Also, you can use command substitution:

As the output above shows, the last line has been truncated due to the error we’ve been talking about.

Apart from that, we can see that the line starting with ‘#‘ becomes a blank line. This is because, during the evaluation, eval treats lines starting with ‘#‘ as comments and evaluates them as empty.

Therefore, eval is not the right tool to solve this problem.

4. Using the envsubst Command

We’ve learned why eval isn’t the right tool to use for this problem. So now, let’s introduce the envsubst command.

The envsubst utility is a member of the gettext package, which is pre-installed by default on most modern Linux distributions.

envsubst can substitute environment variables in shell format strings. Its syntax is pretty simple:

envsubst <TEMPLATE_FILE

The command above will print the output to Stdout. If it’s required, we can redirect the output to a file:

envsubst <TEMPLATE_FILE >OUTPUT_FILE

For simplicity, we’ll print the output to Stdout in this tutorial.

4.1. Environment Variable Substitution

Next, let’s test the envsubst command on our template file and see if it can produce the expected result:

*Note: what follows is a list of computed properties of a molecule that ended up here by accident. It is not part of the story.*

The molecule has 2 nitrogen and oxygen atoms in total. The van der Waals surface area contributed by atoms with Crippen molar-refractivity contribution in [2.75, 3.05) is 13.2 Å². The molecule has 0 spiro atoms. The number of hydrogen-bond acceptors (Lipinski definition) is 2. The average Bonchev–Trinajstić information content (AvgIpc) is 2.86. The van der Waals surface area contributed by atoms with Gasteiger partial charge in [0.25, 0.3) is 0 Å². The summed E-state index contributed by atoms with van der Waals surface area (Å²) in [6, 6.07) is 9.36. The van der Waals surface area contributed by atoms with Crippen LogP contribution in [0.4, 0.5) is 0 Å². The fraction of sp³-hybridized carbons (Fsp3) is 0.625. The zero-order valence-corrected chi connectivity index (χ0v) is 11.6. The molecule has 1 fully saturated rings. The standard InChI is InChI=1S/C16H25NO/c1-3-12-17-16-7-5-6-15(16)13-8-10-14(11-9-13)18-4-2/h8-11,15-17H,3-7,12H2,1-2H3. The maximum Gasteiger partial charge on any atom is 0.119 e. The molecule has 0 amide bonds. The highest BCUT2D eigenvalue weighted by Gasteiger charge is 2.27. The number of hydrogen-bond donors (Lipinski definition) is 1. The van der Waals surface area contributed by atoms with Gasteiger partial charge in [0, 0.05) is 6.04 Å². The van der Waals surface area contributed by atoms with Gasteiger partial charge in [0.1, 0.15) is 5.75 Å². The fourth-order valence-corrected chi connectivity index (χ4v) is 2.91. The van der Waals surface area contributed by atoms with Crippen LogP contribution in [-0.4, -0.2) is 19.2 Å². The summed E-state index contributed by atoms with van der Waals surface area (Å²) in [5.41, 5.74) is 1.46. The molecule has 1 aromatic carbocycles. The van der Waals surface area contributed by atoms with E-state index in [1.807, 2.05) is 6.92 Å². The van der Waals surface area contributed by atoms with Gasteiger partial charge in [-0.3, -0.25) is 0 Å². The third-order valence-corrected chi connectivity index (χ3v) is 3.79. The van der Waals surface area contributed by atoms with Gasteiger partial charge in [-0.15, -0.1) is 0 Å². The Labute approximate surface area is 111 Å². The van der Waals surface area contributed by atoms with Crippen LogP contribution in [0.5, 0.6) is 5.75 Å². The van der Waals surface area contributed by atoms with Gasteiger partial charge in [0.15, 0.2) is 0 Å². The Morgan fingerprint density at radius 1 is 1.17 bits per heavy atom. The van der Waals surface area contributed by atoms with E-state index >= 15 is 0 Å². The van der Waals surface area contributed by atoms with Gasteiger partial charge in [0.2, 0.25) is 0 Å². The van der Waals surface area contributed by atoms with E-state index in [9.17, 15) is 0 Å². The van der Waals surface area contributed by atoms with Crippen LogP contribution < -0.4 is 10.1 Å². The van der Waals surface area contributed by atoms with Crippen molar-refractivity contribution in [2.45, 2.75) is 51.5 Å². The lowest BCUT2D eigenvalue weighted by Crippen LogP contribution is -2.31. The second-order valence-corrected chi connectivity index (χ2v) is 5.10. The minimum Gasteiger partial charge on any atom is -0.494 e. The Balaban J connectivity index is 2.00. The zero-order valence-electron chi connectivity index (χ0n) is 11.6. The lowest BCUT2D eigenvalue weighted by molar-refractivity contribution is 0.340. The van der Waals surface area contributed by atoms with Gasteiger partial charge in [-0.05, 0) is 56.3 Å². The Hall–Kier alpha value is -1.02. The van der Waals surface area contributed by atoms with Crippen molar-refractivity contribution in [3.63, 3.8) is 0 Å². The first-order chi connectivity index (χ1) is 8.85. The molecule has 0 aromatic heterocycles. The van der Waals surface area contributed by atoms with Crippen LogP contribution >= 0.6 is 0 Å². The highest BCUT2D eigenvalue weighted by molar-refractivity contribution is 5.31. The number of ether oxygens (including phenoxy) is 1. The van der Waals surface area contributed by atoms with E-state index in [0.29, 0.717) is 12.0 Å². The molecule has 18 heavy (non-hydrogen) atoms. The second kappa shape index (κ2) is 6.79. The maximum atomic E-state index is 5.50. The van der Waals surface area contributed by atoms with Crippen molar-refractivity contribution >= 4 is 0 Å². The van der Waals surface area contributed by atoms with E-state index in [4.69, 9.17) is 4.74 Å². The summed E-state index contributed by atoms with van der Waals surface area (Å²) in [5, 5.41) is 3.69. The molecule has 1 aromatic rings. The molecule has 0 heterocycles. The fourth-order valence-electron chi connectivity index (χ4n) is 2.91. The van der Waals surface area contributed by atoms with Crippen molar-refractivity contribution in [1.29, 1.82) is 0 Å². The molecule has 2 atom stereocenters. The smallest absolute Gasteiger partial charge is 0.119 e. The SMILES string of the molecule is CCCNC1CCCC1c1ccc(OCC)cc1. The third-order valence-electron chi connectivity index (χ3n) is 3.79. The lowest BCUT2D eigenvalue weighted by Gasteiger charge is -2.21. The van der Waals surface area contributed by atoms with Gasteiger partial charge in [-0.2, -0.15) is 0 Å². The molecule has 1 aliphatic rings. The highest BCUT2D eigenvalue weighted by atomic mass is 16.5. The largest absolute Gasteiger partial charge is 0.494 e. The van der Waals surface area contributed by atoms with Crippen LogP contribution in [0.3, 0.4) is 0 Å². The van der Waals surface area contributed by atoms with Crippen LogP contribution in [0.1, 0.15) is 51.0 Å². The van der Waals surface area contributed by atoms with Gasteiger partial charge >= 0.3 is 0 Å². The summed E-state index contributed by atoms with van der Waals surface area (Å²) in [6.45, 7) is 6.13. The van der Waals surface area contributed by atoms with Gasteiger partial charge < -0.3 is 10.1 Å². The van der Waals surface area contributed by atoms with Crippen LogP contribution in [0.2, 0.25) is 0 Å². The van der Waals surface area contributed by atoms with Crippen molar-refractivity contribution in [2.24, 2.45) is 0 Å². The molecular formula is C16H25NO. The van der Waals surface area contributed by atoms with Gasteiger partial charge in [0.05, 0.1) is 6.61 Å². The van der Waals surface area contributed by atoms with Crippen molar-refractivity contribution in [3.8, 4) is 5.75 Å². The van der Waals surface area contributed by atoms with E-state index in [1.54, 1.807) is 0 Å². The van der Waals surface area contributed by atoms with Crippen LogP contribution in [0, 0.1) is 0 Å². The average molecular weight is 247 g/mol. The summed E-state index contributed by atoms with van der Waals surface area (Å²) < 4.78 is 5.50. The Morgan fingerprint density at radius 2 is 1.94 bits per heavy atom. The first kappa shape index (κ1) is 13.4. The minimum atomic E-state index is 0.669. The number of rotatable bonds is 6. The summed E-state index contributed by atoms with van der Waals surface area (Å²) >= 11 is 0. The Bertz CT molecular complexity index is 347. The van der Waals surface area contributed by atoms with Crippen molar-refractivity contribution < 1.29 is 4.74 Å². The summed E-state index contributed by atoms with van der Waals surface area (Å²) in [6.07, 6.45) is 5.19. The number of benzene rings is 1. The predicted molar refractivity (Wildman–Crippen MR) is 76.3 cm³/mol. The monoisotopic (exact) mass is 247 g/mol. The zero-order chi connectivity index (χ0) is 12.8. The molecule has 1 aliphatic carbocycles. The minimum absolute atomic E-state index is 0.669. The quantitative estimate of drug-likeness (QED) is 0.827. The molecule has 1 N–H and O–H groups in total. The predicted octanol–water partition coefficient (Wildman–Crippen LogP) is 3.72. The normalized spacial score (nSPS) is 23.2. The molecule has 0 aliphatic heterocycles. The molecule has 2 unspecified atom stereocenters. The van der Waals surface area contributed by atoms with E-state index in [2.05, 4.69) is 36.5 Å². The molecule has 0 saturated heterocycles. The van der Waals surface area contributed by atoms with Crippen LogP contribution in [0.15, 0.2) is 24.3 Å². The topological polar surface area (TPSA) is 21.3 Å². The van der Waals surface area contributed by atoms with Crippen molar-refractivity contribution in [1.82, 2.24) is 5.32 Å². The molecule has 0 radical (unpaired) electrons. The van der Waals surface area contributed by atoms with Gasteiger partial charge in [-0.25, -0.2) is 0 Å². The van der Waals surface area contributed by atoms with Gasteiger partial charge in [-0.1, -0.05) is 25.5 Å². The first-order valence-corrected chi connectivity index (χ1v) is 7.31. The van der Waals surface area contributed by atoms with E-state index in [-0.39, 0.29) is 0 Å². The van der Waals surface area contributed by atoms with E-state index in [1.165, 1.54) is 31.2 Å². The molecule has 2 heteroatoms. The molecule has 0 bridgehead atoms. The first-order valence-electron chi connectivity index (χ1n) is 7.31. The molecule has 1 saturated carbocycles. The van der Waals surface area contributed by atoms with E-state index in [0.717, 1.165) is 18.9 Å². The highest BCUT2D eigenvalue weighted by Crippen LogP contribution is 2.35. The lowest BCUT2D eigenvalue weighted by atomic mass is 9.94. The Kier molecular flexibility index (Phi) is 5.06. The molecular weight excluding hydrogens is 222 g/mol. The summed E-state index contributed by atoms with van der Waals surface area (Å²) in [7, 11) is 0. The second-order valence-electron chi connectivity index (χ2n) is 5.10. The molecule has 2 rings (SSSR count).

$ envsubst <template.txt 
Hey kent,
Nice to see you on this server!
Your home directory is: /home/kent
# If you like using Java, the Java home is: /usr/lib/jvm/default
Also, you can use command substitution: $(YOUR_CMD)

Great, it does the job! As we can see in the output above, all variables have been substituted by their values.

It’s worth mentioning that envsubst ignores substitutions done by a shell, such as ${variable-default}$(command-list), or `command-list`, due to security reasons.

4.2. Non-Environment Variable Substitution in a Shell Script

If we review our template file, we may realize that it contains only environment variables so far, such as $USER and $HOME.